The first module, Food Webs, explores the links between living things and their energy sources. Linking back to the Energy Sources module in the Physical Science Book, Food Webs shows how food chains are built linking the sun, plants, and animals as energy sources and/or users.
The Explore session promotes interest in and curiosity about food webs. In this session students attempt to solve a puzzle by following a set of rules. Students also participate in a teacher-led discussion that encourages them to wonder about where different animals get their energy. To complete the session, students work collaboratively offline and further explore the living parts of a food web.
This Elaborate session allows students to apply what they have learned to new situations. In this session students participate in a selection of activities that focus on science process skills and content understanding. To complete the session, students work independently or with peers to complete an offline activity that reinforces science process skills.
All living things need energy to live and grow. Most plants get their energy from sunlight whereas people and other animals get their energy from the food they eat. This module explores the relationships between living things and the energy sources they need to thrive.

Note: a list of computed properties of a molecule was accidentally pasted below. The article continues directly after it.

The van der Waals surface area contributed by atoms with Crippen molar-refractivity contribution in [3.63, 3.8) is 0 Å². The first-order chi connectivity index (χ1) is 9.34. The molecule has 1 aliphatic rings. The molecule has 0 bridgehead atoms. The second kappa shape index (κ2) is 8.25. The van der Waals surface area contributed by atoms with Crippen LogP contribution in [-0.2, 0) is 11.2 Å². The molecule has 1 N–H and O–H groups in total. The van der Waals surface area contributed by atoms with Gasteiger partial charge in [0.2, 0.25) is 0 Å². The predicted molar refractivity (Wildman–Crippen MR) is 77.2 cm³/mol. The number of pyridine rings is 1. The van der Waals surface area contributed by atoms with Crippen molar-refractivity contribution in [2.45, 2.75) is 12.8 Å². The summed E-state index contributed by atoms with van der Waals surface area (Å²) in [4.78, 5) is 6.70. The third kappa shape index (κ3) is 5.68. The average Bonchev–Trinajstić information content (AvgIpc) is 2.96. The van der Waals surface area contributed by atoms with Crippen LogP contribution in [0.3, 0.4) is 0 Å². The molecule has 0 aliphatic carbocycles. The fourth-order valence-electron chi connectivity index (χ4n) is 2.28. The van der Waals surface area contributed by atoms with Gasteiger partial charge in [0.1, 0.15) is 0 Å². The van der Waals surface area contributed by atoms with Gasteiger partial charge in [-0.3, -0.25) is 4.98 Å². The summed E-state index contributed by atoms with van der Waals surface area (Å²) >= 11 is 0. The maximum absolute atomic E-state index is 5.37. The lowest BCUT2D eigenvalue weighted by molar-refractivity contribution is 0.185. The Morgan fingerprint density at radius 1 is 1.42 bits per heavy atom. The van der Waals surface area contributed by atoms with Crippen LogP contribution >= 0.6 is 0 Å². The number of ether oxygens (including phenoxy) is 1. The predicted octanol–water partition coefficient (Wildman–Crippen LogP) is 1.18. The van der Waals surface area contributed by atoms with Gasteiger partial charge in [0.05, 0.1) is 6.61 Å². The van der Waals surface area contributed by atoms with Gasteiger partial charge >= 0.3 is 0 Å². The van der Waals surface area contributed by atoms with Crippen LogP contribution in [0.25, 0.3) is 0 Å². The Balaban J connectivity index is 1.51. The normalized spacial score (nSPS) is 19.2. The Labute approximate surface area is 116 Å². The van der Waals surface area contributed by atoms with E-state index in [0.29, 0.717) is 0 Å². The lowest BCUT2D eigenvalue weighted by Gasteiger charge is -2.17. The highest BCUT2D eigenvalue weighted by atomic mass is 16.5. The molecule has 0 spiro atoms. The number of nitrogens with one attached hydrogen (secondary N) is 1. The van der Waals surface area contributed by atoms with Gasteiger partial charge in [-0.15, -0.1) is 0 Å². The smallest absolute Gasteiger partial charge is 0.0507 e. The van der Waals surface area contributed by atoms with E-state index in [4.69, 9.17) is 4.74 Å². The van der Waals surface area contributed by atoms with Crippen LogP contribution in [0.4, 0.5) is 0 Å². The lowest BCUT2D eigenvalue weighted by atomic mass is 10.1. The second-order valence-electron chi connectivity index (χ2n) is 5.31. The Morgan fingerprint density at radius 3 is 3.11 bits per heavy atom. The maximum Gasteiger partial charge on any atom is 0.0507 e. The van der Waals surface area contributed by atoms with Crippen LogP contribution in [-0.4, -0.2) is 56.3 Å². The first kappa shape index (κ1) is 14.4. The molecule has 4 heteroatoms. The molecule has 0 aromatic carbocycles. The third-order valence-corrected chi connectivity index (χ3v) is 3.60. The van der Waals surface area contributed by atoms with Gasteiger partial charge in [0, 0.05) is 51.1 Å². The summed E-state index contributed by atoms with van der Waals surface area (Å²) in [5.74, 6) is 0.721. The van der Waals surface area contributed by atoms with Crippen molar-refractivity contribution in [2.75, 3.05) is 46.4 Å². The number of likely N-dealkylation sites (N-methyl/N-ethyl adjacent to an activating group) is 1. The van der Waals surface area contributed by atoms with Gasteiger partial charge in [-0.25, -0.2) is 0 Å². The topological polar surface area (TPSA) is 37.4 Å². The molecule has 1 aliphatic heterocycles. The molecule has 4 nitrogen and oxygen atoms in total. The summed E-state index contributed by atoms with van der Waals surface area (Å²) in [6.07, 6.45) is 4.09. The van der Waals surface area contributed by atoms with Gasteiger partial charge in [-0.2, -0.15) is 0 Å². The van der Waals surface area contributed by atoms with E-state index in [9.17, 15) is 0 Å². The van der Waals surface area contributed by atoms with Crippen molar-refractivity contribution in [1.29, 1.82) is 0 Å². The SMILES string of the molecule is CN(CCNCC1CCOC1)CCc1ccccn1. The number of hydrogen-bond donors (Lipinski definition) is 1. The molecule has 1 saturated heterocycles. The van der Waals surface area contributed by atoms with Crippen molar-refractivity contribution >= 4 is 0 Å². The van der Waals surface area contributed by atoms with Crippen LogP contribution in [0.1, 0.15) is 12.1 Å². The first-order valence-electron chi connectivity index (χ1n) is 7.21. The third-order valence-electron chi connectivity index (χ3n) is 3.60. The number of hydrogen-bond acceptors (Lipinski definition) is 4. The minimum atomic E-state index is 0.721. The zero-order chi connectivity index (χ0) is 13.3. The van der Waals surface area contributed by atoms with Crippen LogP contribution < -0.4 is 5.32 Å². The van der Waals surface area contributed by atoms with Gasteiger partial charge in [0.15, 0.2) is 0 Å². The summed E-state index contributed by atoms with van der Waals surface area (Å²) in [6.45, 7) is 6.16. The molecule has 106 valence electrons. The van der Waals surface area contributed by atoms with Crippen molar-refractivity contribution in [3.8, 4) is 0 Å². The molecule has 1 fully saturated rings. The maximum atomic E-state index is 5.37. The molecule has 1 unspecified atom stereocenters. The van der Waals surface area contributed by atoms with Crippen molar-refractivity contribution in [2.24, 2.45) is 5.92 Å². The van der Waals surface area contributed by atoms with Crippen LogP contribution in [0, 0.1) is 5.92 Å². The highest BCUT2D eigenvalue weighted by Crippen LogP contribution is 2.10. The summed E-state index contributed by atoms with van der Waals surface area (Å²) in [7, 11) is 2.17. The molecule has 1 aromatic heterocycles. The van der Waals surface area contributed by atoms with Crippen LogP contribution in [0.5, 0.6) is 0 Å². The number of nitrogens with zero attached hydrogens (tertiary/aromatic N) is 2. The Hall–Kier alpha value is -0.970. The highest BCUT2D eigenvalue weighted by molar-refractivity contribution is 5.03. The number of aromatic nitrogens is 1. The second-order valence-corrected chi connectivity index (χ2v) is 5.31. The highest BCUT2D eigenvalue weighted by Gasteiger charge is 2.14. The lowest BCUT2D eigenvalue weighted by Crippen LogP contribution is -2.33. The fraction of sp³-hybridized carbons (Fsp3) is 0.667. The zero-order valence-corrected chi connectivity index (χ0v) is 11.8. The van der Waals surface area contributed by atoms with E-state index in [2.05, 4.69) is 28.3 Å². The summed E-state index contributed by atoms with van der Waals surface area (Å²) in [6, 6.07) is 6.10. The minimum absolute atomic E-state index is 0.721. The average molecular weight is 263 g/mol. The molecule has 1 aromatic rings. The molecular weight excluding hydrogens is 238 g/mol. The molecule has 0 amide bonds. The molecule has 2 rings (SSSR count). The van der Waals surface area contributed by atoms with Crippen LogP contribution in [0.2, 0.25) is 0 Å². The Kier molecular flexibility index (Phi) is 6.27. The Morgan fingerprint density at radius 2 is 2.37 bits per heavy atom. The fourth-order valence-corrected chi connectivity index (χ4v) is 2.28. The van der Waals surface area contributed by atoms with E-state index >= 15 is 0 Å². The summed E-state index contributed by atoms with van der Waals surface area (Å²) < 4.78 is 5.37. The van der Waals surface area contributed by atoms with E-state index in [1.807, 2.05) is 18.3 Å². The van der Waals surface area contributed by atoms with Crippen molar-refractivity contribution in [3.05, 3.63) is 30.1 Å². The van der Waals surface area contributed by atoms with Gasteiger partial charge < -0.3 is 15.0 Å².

Food chains and food webs illustrate the flow of energy through a system of living things.
carnivore, depend, energy, energy flow, food chain, food web, herbivore, omnivore, predator, prey
Science4Us provides the essentials that teachers need to confidently and effectively lead a classroom in any science lesson. This demo shows:
- One section of the “Teacher Explain”
- One of the 40 teacher support documents
Once students explore the concept of food chains through lessons and hands-on activities, they learn that many food chains are connected in a food web. Through this study, students are introduced to the concepts of carnivores, omnivores, and herbivores as well as predators and prey, paving the way for later learning about animals and the natural world.